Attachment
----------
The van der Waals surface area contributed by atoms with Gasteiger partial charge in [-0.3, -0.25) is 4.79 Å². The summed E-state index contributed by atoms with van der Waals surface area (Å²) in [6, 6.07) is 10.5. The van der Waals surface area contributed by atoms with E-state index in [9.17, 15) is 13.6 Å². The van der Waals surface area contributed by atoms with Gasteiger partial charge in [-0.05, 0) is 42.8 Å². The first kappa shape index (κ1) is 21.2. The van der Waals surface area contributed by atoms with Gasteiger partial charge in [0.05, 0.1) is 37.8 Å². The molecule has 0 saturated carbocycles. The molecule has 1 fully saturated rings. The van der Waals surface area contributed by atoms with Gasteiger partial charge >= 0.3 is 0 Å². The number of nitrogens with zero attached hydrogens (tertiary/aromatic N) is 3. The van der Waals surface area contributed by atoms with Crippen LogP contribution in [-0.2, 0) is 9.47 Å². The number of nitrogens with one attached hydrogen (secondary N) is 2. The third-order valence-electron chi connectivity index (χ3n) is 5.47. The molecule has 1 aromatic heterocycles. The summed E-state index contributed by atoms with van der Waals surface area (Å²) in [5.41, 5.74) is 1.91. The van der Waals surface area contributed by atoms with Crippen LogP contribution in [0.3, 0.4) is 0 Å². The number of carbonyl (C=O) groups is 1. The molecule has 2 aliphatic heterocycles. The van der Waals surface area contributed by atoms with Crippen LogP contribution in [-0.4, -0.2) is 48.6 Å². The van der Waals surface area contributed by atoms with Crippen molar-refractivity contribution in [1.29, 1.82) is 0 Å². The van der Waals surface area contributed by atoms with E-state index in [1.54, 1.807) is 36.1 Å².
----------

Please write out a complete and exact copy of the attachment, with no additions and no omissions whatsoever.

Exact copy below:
The van der Waals surface area contributed by atoms with Gasteiger partial charge in [-0.3, -0.25) is 4.79 Å². The summed E-state index contributed by atoms with van der Waals surface area (Å²) in [6, 6.07) is 10.5. The van der Waals surface area contributed by atoms with E-state index in [9.17, 15) is 13.6 Å². The van der Waals surface area contributed by atoms with Gasteiger partial charge in [-0.05, 0) is 42.8 Å². The first kappa shape index (κ1) is 21.2. The van der Waals surface area contributed by atoms with Gasteiger partial charge in [0.05, 0.1) is 37.8 Å². The molecule has 0 saturated carbocycles. The molecule has 1 fully saturated rings. The van der Waals surface area contributed by atoms with Gasteiger partial charge >= 0.3 is 0 Å². The number of nitrogens with zero attached hydrogens (tertiary/aromatic N) is 3. The van der Waals surface area contributed by atoms with Crippen LogP contribution in [-0.2, 0) is 9.47 Å². The number of nitrogens with one attached hydrogen (secondary N) is 2. The third-order valence-electron chi connectivity index (χ3n) is 5.47. The molecule has 1 aromatic heterocycles. The summed E-state index contributed by atoms with van der Waals surface area (Å²) in [5.41, 5.74) is 1.91. The van der Waals surface area contributed by atoms with Crippen LogP contribution in [0.3, 0.4) is 0 Å². The number of carbonyl (C=O) groups is 1. The molecule has 2 aliphatic heterocycles. The van der Waals surface area contributed by atoms with Crippen LogP contribution in [-0.4, -0.2) is 48.6 Å². The van der Waals surface area contributed by atoms with Crippen molar-refractivity contribution in [1.29, 1.82) is 0 Å². The van der Waals surface area contributed by atoms with E-state index in [1.54, 1.807) is 36.1 Å².